How I Used Up Everything When My Refrigerator Died
An emergency made me get super creative.
We were minding our own business, starting to prep for our annual dinner party for a friend who comes in from Los Angeles. And suddenly, while getting something from the fridge, we saw that the lights were out. Not a good sign. But we checked the circuit breaker box, and realized it had tripped. Odd, but once reset, all was fine, right?That night, we checked again. The freezer was working but the fridge was not. A flurry of frantic Googling ensued. We quickly discovered that our fridge had died, andit was time to venture into the terrifying world of appliance shopping.
But what about the fridge filled with food? What to do? Here is what I figured out. I quickly realized I could freeze some things. Not re-freeze, mind you. I am a firm believer in not refreezing things that have thawed—the texture suffers too much. I thought a few things were sorta kinda able to survive outside of the fridge. And I remembered, thank heaven, that under a counter, we have a dorm-type fridge we use for our “good” wines, so out came the wines and in went as much as we could fit. With a few elderly coolers called into service, and bags of ice from the store, we were sort of OK for the night.
The next morning, I quickly realized that some things just wouldn’t survive well (including my sanity). So I needed to map out a strategy for using up food. I like a challenge. And I have always been a believer that cooked food in the fridge is not a burden, but an opportunity, sort of like your very own unpaid sous chef. Generally, I like challenges of my own choosing, not ones thrust upon me. But owners of dead refrigerators can’t be choosers.
Watch: How to Organize Your Fridge and Freezer, According to How Much Space You Have
The thawed chicken breast was a no-brainer. It had to be used and fast. I made a chicken schnitzel and served it with rice and vegetables that were already cooked.I believed that the thawed bacon and the thawed Italian sausage could survive in the coolers. So I didn’t panic about them. And the next night, seeing that I had some lettuce, and two shockingly ripe and tasty tomatoes from the yard, I decided that one last end of season BLT was in order. The situation was actually becoming kind of fun, in a puzzle-solving sort of way. Escape room: dead fridge edition.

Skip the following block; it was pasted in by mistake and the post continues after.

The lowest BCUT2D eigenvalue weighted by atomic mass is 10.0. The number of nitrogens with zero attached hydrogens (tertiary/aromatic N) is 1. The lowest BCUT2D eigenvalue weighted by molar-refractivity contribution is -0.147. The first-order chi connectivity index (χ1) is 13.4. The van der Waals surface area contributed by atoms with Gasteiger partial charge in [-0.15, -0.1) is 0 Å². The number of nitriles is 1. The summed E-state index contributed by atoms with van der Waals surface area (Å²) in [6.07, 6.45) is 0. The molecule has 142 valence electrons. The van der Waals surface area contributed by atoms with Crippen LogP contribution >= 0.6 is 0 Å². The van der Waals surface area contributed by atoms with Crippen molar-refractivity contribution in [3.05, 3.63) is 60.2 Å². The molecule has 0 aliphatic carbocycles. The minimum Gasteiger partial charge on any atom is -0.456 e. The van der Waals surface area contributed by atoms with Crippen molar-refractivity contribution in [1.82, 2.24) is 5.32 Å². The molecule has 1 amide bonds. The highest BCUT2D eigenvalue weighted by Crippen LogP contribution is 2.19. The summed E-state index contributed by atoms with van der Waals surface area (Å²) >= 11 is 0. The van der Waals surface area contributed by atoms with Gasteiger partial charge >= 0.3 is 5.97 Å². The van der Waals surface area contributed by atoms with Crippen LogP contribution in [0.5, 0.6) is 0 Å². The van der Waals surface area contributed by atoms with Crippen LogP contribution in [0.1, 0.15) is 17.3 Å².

The next night was the sausage. I had too much for one meal, but I sauteed all of it anyway. There were some red peppers I had sliced but not cooked, some sauteed potatoes, and three-fourths of an onion. It was like New York City street fair sausage and peppers with the potatoes standing in for the bun.
The next night, the remaining sausage went in to some pasta with herbs from the yard and a bit of cream I had left.I was now able to combine things and reduce the coolers to two.
We love lentils. So, though I’ve never been a “dump it all in” kind of cook, I broke that rule and used cooked greens, potatoes, peas, and peppers, along with some fresh garlic and onion, and a bit of remaining bacon for a slightly odd, but actually quite tasty, bowl of lentils. I could now reduce the cooler situation to one. It felt like I finally had the upper hand.
Now, I’m sure that I will discover that some of the things remaining in the cooler did not survive. But not much. And I’m also sure that a few of the things I decided could live outside of the fridge couldn’t. But I’m pretty pleased with myself. Just know that if you don’t get too hysterical, you can survive a dead fridge. (The shopping for a new fridge, well, that’s another story.)
Oh, by the way, the dinner party at the beginning of this saga? It went on without a hitch. And our guests were none the wiser.